As the new school year begins, teachers are setting up their classrooms, establishing rules and procedures, creating lesson plans and activities to create a positive environment where students will engage and learning will flourish.
But every student who walks through that door will have a different and unique approach towards education. Wouldn’t it be nice to know, how will they respond to your instruction? What learning styles and needs you could address as you plan your lessons?
Surveys have become a great tool for teachers to learn more about their students. They can provide insight into individual needs, learning styles, habits and personality traits that help teachers be more proactive and effective in helping their students be successful.
The Curious Case of Sleepy Sammy
Imagine as a high school teacher, you have a student (“Sammy”) who comes into your class first hour and falls asleep most mornings at his desk. Without anything else to go on except your observation, you may think that student is uninterested, unengaged or just plain disrespectful.
Now, imagine you had started the year with an interest inventory. By providing a short survey, you were able to gather information on every student regarding things like favorite subjects, hobbies, extracurricular activities and whether they held part-time jobs.
After reviewing the data of your slumbering student, you discover Sammy is actually involved in 4 extracurricular activities, holds a part-time job at the local coffee shop, and plays lead guitar in his own band on the side.
That’s when it hits you—your original hypothesis might be wrong.
The problem isn’t so much that Sammy doesn’t like school. It’s not that he’s trying to be disrespectful and rude. It’s just that he’s over-involved and, well, flat-out tired.
How to Survey Your Students
As you may have gathered, having soft data such as life experiences and interests outside of school can really help us get to know our students. It also allows us to interact with them as individuals as we work to meet their learning needs.
So, now the question is, how do you actually do it? What sort of questions could you ask your students?
In your first week (or early in the school year), you could give the survey as a basic homework assignment. The questions you may ask could vary, depending on what type of information you’re looking to retrieve, but here is a sample list that should serve as a good starting point:
- What teacher did you enjoy learning from and what did they do well?
- What are you excited about learning in this class?
- Name one fun activity that you did this summer.
- What extracurricular activities are you involved in?
- Do you have a part-time job after school?
- What was one of your most challenging classes and why?
- What makes it hard for you to complete your assignments on time?
- If you could be a character in any book, who would it be?
- What is one thing you wish I knew about you?
- If you could get a homework pass, what would you use it for?
Remember, this is only a sample list and there are many other questions you could address. The point of these surveys is to get to know your students and use that information to help them engage in the learning process.
By conducting these surveys, teachers can model a respect for students and show their voice is important and that they have an important role to play in their own learning.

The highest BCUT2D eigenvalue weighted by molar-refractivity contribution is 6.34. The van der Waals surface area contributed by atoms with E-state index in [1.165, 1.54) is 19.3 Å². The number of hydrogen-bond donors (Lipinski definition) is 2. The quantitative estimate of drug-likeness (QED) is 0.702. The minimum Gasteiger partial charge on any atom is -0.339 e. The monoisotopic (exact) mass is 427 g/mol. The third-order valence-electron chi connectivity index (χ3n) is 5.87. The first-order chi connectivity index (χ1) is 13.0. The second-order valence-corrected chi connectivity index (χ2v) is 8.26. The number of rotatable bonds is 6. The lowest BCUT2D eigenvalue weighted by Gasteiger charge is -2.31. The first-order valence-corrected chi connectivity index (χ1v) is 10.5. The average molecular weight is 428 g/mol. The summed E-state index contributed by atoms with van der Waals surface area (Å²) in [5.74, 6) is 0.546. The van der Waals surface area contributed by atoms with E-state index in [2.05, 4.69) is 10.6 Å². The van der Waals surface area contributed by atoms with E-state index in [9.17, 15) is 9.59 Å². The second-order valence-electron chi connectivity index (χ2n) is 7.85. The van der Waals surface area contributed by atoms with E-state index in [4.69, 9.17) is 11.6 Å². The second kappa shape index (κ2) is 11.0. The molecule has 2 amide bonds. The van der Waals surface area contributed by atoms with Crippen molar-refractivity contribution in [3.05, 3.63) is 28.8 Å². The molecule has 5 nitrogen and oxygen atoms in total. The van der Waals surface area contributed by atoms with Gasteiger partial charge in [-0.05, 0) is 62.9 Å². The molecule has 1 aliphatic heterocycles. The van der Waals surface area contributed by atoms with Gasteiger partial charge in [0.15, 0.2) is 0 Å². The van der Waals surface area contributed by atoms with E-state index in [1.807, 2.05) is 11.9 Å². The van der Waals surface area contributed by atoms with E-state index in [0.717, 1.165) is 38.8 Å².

(A bonus would be getting parental engagement, such as having the students interview parents about their own school experiences. Besides adding an essential element to the learning process, this process could also yield very interesting and telling information!)
Gathering Other Types of Data
In addition to interest inventories and beginning-of-the-year surveys, there are many other types of data that can be collected that helps us know our students as more than a collection of assessment scores.
- Preschool Participation (elementary) – Add this information to enrollment forms or Kindergarten registration, or have parents fill out a short survey at the beginning of the year.
- Learning Styles (and other self-assessments) – There are several self-assessments that students can complete that will help teachers know their learning styles and study habits.
- Attendance & Behavior Data – Knowing what a student’s attendance patterns and behavior has been in the past can help a teacher start the year on a proactive and positive note.
- Parent Involvement – Collecting data on parent involvement can be helpful in knowing what might be needed to meet students’ learning needs. The data can include PTO involvement, classroom volunteering, attendance at events like parent-teacher conferences, reading night, field trips, and so forth.
- Social Behavior Screenings (SRSS, SDQ, SAEBERS) – These screenings are done three times a year and can provide data that allows educators to intervene early and provide positive support.
- Perception Data – Conducting additional surveys to allow students to share how they feel about school can deliver great insights and, in some cases, provide a safe way for students to share information about bullying. Surveys expanded to staff and parents could also create a way of assessing the school culture, effectiveness of programs, and strengths and challenges of the school.
Whether it’s using surveys or other data inventories, it’s important to provide a positive outlook for your students by inviting them to partner with you in their learning. Teachers who initiate a relationship with their students will build trust and deeper understanding of their students, which will help both the teacher and students have a more successful school year.
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